In order to enjoy Boston’s upcoming Independent Film Festival, “you don’t have to be a total film person,” said Executive Director Brian Tamm. “Just a person who wants to see great stories.”
The festival, which kicks off its 16th year on Wednesday, celebrates independent films from both local and international filmmakers. This year, Tamm said filmgoers can expect a “mix of big, buzzy stuff, and smaller films, local [documentaries], and both local and visiting filmmakers.” Tamm said IFFB also takes cues from other well-known festivals, like Sundance and River Run, to inspire a full visitor experience that extends beyond just film screenings.
Part of the festival’s goal, he said, is to bring together people from communities surrounding various Boston-area film festivals, such as the Boston Latino International Film Festival and Roxbury International Film Festival.
“We’re really dedicated to creating community around film and to exploring the power of film to create communities,” Tamm said.
Although cities like New York and Los Angeles get a lot attention for their film scenes, Tamm said IFFB is proof that Boston’s film community is thriving.
“There’s so much happening here,” he said. “We’re bringing stories and storytellers to town to share with our community, but also to share our community with those who come. We like showing Boston off.”
According to IFFB Program Director Nancy Campbell, a big part of showing Boston off includes flaunting the historic independent theaters at which the festival screens its featured films.
“We as a city are extremely lucky that these theaters still exist,” Campbell said. “In a lot of other cities, they’ve all been torn down. We have people who come from all over the world to marvel at these theaters.”
Here’s a guide to three historic independent theaters in the Boston area, all partnering with IFFB.
“When we host our programs at the Somerville Theatre, we’re standing on the same stage that [American comedy duo Bud Abbott and Lou Costello] stood on,” Campbell said.
The Somerville Theatre was built in 1914 and acted as a premiere destination for traveling vaudeville troupes. Although the interior has been renovated over the years, aspects of the building’s original design have been restored, including the original auditorium’s color scheme and stage size, according to the theater’s website.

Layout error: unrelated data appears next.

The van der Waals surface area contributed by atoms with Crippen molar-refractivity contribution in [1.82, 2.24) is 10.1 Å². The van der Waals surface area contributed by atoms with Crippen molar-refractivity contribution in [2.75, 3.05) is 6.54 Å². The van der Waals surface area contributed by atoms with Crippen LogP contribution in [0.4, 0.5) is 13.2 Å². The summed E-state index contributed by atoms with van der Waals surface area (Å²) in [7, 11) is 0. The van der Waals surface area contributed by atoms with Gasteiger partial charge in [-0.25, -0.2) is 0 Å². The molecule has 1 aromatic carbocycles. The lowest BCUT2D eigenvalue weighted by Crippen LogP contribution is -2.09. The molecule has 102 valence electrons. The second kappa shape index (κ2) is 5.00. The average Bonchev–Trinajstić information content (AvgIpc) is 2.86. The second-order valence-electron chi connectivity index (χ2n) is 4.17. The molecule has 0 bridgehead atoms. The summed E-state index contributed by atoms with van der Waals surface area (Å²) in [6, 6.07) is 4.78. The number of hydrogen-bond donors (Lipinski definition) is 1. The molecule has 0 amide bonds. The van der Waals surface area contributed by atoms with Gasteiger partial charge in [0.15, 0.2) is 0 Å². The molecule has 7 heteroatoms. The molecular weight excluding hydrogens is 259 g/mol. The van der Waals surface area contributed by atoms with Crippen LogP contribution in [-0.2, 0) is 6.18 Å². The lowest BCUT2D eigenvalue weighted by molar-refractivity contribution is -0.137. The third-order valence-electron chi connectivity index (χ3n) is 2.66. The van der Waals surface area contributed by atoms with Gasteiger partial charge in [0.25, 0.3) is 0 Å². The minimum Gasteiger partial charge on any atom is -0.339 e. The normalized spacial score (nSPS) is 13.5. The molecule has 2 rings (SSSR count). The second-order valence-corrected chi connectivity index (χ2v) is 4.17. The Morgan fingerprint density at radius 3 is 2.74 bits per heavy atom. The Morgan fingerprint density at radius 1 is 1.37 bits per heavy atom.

Additionally, Tamm said he is impressed with the Somerville Theatre’s commitment to showing 70mm film, a lesser-used film type that produces a crisper image than its more common 35mm counterpart. 70mm film is seeing a small revival among filmmakers, but Tamm said there aren’t many theaters left that possess the equipment necessary to project the film.
One way Tamm said the theater is championing 70mm is by honoring the 50th anniversary of the release of the film “2001: A Space Odyssey” with a special showing of the 70mm print from June 1 to June 14.
“The Coolidge is this glorious Art Deco jewel,” Tamm said. “There are so few of those left.”
The nonprofit theater was built in 1906 as a church and was remodeled to be a theater in 1933, according to its website. Like many independent theaters, the Coolidge barely survived the VHS-induced moviegoing slump of the 1970s and ’80s and was almost torn down despite community efforts to save it (including when a chain of local residents formed a “hug” around the building). In a cinematic turn of events, the theater was rescued by local Brookline realtor Harold Brown, who purchased the building in 1989.
While the Coolidge does show mainstream Hollywood movies, Tamm regards the theater for its multifaceted programming, from children’s variety shows to midnight screenings, as well as its focus on arthouse films and a selection of classics.
“When you’re sitting in the Coolidge and watching an old film, you’re sitting in the same theater that people people sat in when that film first came out,” Tamm said. “You feel like you’re part of history.”
“The Brattle is cozy and intimate, and it feels like a hidden, secret spot,” Tamm said. “It’s served as the unofficial film school in this city for so long. When I went from someone who liked watching movies to someone who was into film, that’s where I did it.”
The tucked-away Harvard Square theater is known for its single rear-projection screen, a rare setup in which the film projector sits behind the screen, rather than behind the audience. The Brattle also has an annual tradition of screening “Casablanca” on Valentine’s Day ever since the film’s first release in 1942.
“When you get to the Brattle,” Tamm said, “you feel a sense of pride that this theater that you go to all the time is part of film history.”